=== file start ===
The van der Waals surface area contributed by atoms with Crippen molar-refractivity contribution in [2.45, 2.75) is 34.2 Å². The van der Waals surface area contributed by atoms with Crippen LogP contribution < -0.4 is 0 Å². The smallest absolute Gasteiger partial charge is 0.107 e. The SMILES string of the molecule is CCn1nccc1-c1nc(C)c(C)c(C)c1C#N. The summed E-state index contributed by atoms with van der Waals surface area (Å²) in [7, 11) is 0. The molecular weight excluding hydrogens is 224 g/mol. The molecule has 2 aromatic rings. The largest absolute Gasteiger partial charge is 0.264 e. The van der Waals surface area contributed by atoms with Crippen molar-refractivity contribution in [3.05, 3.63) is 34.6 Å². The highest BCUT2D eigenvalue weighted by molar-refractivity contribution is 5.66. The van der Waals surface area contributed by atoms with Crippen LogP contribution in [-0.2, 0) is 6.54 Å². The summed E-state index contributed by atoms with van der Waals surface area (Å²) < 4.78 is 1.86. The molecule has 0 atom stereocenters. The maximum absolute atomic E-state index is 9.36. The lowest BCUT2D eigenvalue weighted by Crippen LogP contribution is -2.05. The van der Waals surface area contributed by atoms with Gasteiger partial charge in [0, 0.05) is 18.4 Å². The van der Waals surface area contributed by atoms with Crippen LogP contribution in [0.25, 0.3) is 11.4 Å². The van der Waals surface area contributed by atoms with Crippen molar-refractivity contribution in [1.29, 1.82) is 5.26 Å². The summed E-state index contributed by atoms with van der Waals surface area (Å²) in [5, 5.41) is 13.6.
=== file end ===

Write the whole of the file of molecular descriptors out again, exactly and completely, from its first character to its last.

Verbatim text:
The van der Waals surface area contributed by atoms with Crippen molar-refractivity contribution in [2.45, 2.75) is 34.2 Å². The van der Waals surface area contributed by atoms with Crippen LogP contribution < -0.4 is 0 Å². The smallest absolute Gasteiger partial charge is 0.107 e. The SMILES string of the molecule is CCn1nccc1-c1nc(C)c(C)c(C)c1C#N. The summed E-state index contributed by atoms with van der Waals surface area (Å²) in [7, 11) is 0. The molecular weight excluding hydrogens is 224 g/mol. The molecule has 2 aromatic rings. The largest absolute Gasteiger partial charge is 0.264 e. The van der Waals surface area contributed by atoms with Crippen molar-refractivity contribution in [3.05, 3.63) is 34.6 Å². The highest BCUT2D eigenvalue weighted by molar-refractivity contribution is 5.66. The van der Waals surface area contributed by atoms with Crippen LogP contribution in [-0.2, 0) is 6.54 Å². The summed E-state index contributed by atoms with van der Waals surface area (Å²) < 4.78 is 1.86. The molecule has 0 atom stereocenters. The maximum absolute atomic E-state index is 9.36. The lowest BCUT2D eigenvalue weighted by Crippen LogP contribution is -2.05. The van der Waals surface area contributed by atoms with Gasteiger partial charge in [0, 0.05) is 18.4 Å². The van der Waals surface area contributed by atoms with Crippen LogP contribution in [0.25, 0.3) is 11.4 Å². The van der Waals surface area contributed by atoms with Crippen molar-refractivity contribution in [1.29, 1.82) is 5.26 Å². The summed E-state index contributed by atoms with van der Waals surface area (Å²) in [5, 5.41) is 13.6.